Spontaneous and LH-induced maturation in : importance of gap junctionsBufo arenarum: importance of gap junctions oocytes: importance of gap junctions

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Abstract

Summary

It has been demonstrated in Bufo arenarum that fully grown oocytes are capable of meiotic resumption in the absence of a hormonal stimulus if they are deprived of their follicular envelopes. This event, called spontaneous maturation, only takes place in oocytes collected during the reproductive period, which have a metabolically mature cytoplasm.

In Bufo arenarum, progesterone acts on the oocyte surface and causes modifications in the activities of important enzymes, such as a decrease in the activity of adenylate cyclase (AC) and the activation of phospholipase C (PLC). PLC activation leads to the formation of diacylglycerol (DAG) and inositol triphosphate (IP3), second messengers that activate protein kinase C (PKC) and cause an increase in intracellular Ca2+. Recent data obtained from Bufo arenarum show that progesterone-induced maturation causes significant modifications in the level and composition of neutral lipids and phospholipids of whole fully grown ovarian oocytes and of enriched fractions in the plasma membrane. In amphibians, the luteinizing hormone (LH) is responsible for meiosis resumption through the induction of progesterone production by follicular cells.

The aim of this work was to study the importance of gap junctions in the spontaneous and LH-induced maturation in Bufo arenarum oocytes. During the reproductive period, Bufo arenarum oocytes are capable of undergoing spontaneous maturation in a similar way to mammalian oocytes while, during the non-reproductive period, they exhibit the behaviour that is characteristic of amphibian oocytes, requiring progesterone stimulation for meiotic resumption (incapable oocytes).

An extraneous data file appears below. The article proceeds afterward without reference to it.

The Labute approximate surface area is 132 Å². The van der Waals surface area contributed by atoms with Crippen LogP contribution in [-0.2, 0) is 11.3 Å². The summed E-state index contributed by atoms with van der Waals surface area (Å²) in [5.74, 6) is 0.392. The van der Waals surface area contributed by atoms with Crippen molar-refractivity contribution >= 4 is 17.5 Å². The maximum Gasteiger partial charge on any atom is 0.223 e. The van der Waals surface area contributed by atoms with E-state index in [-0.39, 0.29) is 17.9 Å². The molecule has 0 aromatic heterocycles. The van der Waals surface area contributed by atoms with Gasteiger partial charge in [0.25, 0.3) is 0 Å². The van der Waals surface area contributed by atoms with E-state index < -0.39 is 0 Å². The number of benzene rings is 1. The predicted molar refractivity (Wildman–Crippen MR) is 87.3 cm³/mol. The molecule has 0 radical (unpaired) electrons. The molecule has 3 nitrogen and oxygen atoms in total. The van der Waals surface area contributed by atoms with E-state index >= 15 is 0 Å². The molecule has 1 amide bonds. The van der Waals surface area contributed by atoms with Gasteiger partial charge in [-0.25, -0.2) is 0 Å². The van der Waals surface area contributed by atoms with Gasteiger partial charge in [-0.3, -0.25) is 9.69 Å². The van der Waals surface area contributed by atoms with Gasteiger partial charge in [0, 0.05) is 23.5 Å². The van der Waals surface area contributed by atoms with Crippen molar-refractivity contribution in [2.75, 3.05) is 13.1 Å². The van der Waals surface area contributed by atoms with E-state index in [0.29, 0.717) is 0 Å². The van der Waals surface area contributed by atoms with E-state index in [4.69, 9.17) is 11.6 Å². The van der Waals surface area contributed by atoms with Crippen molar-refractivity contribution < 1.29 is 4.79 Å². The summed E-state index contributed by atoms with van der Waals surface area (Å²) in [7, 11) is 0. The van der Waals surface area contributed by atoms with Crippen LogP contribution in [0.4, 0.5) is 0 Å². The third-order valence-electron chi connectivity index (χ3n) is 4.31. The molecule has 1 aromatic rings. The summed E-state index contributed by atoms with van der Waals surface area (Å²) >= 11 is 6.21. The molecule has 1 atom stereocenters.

This different ability to mature spontaneously is coincident with differences in the amount and composition of the phospholipids in the oocyte membranes. Capable oocytes exhibit in their membranes higher quantities of phospholipids than incapable oocytes, especially of PC and PI, which are precursors of second messengers such as DAG and IP3.

The uncoupling of the gap junctions with 1-octanol or halothane fails to induce maturation in follicles from the non-reproductive period, whose oocytes are incapable of maturing spontaneously. However, if the treatment is performed during the reproductive period, with oocytes capable of undergoing spontaneous maturation, meiosis resumption occurs in high percentages, similar to those obtained by manual defolliculation.

Interestingly, results show that LH is capable of inducing GVBD in both incapable oocytes and in oocytes capable of maturing spontaneously as long as follicle cells are present, which would imply the need for a communication pathway between the oocyte and the follicle cells. This possibility was analysed by combining LH treatment with uncoupling agents such as 1-octanol or halothane. Results show that maturation induction with LH requires a cell-cell coupling, as the uncoupling of the gap junctions decreases GVBD percentages. Experiments with LH in the presence of heparin, BAPTA/AM and theophylline suggest that the hormone could induce GVBD by means of the passage of IP3 or Ca2+ through the gap junctions, which would increase the Ca2+ level in the oocyte cytoplasm and activate phosphodiesterase (PDE), thus contributing to the decrease in cAMP levels and allowing meiosis resumption.

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